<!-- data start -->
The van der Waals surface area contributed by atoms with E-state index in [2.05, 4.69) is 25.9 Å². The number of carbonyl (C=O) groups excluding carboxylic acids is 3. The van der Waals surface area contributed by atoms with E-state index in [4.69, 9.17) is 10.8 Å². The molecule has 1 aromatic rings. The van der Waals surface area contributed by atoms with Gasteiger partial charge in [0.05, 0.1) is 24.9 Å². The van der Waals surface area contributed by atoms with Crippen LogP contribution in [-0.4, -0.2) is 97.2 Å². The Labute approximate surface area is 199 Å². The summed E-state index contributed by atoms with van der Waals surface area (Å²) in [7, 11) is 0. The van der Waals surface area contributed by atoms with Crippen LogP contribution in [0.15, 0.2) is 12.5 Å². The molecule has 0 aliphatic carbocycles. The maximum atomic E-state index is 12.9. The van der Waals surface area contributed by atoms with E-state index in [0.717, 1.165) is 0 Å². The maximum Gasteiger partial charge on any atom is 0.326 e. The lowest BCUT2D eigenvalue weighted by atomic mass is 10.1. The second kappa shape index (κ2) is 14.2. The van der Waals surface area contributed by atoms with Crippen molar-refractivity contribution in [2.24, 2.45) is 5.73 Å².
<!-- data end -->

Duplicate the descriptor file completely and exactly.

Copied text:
The van der Waals surface area contributed by atoms with E-state index in [2.05, 4.69) is 25.9 Å². The number of carbonyl (C=O) groups excluding carboxylic acids is 3. The van der Waals surface area contributed by atoms with E-state index in [4.69, 9.17) is 10.8 Å². The molecule has 1 aromatic rings. The van der Waals surface area contributed by atoms with Gasteiger partial charge in [0.05, 0.1) is 24.9 Å². The van der Waals surface area contributed by atoms with Crippen LogP contribution in [-0.4, -0.2) is 97.2 Å². The Labute approximate surface area is 199 Å². The summed E-state index contributed by atoms with van der Waals surface area (Å²) in [7, 11) is 0. The van der Waals surface area contributed by atoms with Crippen LogP contribution in [0.15, 0.2) is 12.5 Å². The molecule has 0 aliphatic carbocycles. The maximum atomic E-state index is 12.9. The van der Waals surface area contributed by atoms with E-state index in [0.717, 1.165) is 0 Å². The maximum Gasteiger partial charge on any atom is 0.326 e. The lowest BCUT2D eigenvalue weighted by atomic mass is 10.1. The second kappa shape index (κ2) is 14.2. The van der Waals surface area contributed by atoms with Crippen molar-refractivity contribution in [2.24, 2.45) is 5.73 Å².